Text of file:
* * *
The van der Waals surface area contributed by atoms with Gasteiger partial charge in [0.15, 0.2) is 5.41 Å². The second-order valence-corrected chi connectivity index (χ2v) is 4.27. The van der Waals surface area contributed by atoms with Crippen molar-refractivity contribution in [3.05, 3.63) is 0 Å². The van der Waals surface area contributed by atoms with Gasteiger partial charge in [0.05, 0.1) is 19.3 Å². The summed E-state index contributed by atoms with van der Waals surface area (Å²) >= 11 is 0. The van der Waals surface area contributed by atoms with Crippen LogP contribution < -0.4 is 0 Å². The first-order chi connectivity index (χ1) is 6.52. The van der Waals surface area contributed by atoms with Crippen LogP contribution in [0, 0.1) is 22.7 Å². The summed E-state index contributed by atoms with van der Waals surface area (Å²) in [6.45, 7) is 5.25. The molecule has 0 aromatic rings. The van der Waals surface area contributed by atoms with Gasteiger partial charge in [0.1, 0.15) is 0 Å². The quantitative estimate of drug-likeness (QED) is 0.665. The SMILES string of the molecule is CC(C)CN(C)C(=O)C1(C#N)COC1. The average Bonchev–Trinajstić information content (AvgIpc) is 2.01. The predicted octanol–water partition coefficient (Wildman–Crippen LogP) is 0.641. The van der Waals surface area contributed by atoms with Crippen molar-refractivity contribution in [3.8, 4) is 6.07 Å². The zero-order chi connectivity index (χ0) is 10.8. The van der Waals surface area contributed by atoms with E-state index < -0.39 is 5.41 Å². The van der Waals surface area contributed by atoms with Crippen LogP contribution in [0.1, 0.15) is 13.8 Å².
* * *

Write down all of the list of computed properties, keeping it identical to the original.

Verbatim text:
The van der Waals surface area contributed by atoms with Gasteiger partial charge in [0.15, 0.2) is 5.41 Å². The second-order valence-corrected chi connectivity index (χ2v) is 4.27. The van der Waals surface area contributed by atoms with Crippen molar-refractivity contribution in [3.05, 3.63) is 0 Å². The van der Waals surface area contributed by atoms with Gasteiger partial charge in [0.05, 0.1) is 19.3 Å². The summed E-state index contributed by atoms with van der Waals surface area (Å²) >= 11 is 0. The van der Waals surface area contributed by atoms with Crippen LogP contribution < -0.4 is 0 Å². The first-order chi connectivity index (χ1) is 6.52. The van der Waals surface area contributed by atoms with Crippen LogP contribution in [0, 0.1) is 22.7 Å². The summed E-state index contributed by atoms with van der Waals surface area (Å²) in [6.45, 7) is 5.25. The molecule has 0 aromatic rings. The van der Waals surface area contributed by atoms with Gasteiger partial charge in [0.1, 0.15) is 0 Å². The quantitative estimate of drug-likeness (QED) is 0.665. The SMILES string of the molecule is CC(C)CN(C)C(=O)C1(C#N)COC1. The average Bonchev–Trinajstić information content (AvgIpc) is 2.01. The predicted octanol–water partition coefficient (Wildman–Crippen LogP) is 0.641. The van der Waals surface area contributed by atoms with Crippen molar-refractivity contribution in [3.8, 4) is 6.07 Å². The zero-order chi connectivity index (χ0) is 10.8. The van der Waals surface area contributed by atoms with E-state index < -0.39 is 5.41 Å². The van der Waals surface area contributed by atoms with Crippen LogP contribution in [0.1, 0.15) is 13.8 Å².